I'll be applying to math PhD programs at the end of this year. I’m practicing for the math subject test, lining up letters of recommendation, etc. Along those lines, I just took the GRE general test.
What I've learned from math professors at some of my target schools is that the quantitative portion of the general GRE can only hurt potential applicants. No one in a math graduate admissions role will be impressed with a perfect quant score but a low score will absolutely raise flags. What I didn’t ask, and what I’m now curious about, is the effect of an average analytical-writing score on an application.
From what I understand, I wont be the biggest fish in any candidate pool. The upcoming GRE Math Subject test is extremely difficult and weighed heavily for a candidate like myself (not from a traditionally strong undergraduate math program). There will be applicants from better schools and applicants with better subject scores. If I expect to compete, it will be because my application successfully signals a strong candidacy for a teaching assistant role.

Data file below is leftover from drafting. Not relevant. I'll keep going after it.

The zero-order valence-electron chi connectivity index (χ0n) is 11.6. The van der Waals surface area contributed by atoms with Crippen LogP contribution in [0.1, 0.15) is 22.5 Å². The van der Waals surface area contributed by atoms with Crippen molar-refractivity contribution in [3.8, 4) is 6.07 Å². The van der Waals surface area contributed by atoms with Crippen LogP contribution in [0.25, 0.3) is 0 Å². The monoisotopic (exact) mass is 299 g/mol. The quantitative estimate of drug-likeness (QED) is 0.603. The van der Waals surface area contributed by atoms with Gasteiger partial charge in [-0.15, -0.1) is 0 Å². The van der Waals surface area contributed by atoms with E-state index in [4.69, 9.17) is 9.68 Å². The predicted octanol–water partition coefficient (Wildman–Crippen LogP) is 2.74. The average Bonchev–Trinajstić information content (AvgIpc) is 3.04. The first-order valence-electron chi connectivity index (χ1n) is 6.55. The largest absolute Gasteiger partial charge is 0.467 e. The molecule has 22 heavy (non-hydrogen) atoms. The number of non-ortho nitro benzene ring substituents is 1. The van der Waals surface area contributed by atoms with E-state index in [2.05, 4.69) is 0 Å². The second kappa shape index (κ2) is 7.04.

To that end, do admissions officers in math graduate programs ever look at analytical-writing scores? What is the difference, hypothetically, between a 4.0 and a 5.0? I’m interested in analyzing the cost/benefit of retaking the GRE exclusively to improve my analytical-writing score.
- I ran out of time and can likely improve (literally cut off mid-sentence, didn’t finish editing/deleting my outlined thoughts)
- $200 is not a trivial cost but I would consider it given the possibility of a tangible benefit.
- I’m not an international student.
- I will have at least one submitted math publication by December.